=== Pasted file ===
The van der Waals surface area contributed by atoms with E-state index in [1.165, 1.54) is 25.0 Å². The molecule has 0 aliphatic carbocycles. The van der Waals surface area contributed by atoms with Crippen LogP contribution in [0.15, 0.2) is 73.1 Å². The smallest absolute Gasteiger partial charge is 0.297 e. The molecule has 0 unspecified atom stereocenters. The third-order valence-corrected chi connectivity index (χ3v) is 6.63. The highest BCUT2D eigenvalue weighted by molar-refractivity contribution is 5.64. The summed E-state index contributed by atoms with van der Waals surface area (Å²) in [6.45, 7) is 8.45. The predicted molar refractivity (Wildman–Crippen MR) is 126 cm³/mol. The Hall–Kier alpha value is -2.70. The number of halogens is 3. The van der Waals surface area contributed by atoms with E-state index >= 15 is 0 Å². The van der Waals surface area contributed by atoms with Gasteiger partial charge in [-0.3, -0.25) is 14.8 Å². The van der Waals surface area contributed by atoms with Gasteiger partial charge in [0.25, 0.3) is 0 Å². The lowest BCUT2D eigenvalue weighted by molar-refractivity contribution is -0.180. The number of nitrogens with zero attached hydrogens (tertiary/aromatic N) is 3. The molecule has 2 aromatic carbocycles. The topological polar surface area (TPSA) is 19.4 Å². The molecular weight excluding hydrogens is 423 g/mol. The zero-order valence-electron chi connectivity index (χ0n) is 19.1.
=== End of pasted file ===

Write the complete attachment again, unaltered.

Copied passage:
The van der Waals surface area contributed by atoms with E-state index in [1.165, 1.54) is 25.0 Å². The molecule has 0 aliphatic carbocycles. The van der Waals surface area contributed by atoms with Crippen LogP contribution in [0.15, 0.2) is 73.1 Å². The smallest absolute Gasteiger partial charge is 0.297 e. The molecule has 0 unspecified atom stereocenters. The third-order valence-corrected chi connectivity index (χ3v) is 6.63. The highest BCUT2D eigenvalue weighted by molar-refractivity contribution is 5.64. The summed E-state index contributed by atoms with van der Waals surface area (Å²) in [6.45, 7) is 8.45. The predicted molar refractivity (Wildman–Crippen MR) is 126 cm³/mol. The Hall–Kier alpha value is -2.70. The number of halogens is 3. The van der Waals surface area contributed by atoms with E-state index >= 15 is 0 Å². The van der Waals surface area contributed by atoms with Gasteiger partial charge in [-0.3, -0.25) is 14.8 Å². The van der Waals surface area contributed by atoms with Gasteiger partial charge in [0.25, 0.3) is 0 Å². The lowest BCUT2D eigenvalue weighted by molar-refractivity contribution is -0.180. The number of nitrogens with zero attached hydrogens (tertiary/aromatic N) is 3. The molecule has 2 aromatic carbocycles. The topological polar surface area (TPSA) is 19.4 Å². The molecular weight excluding hydrogens is 423 g/mol. The zero-order valence-electron chi connectivity index (χ0n) is 19.1.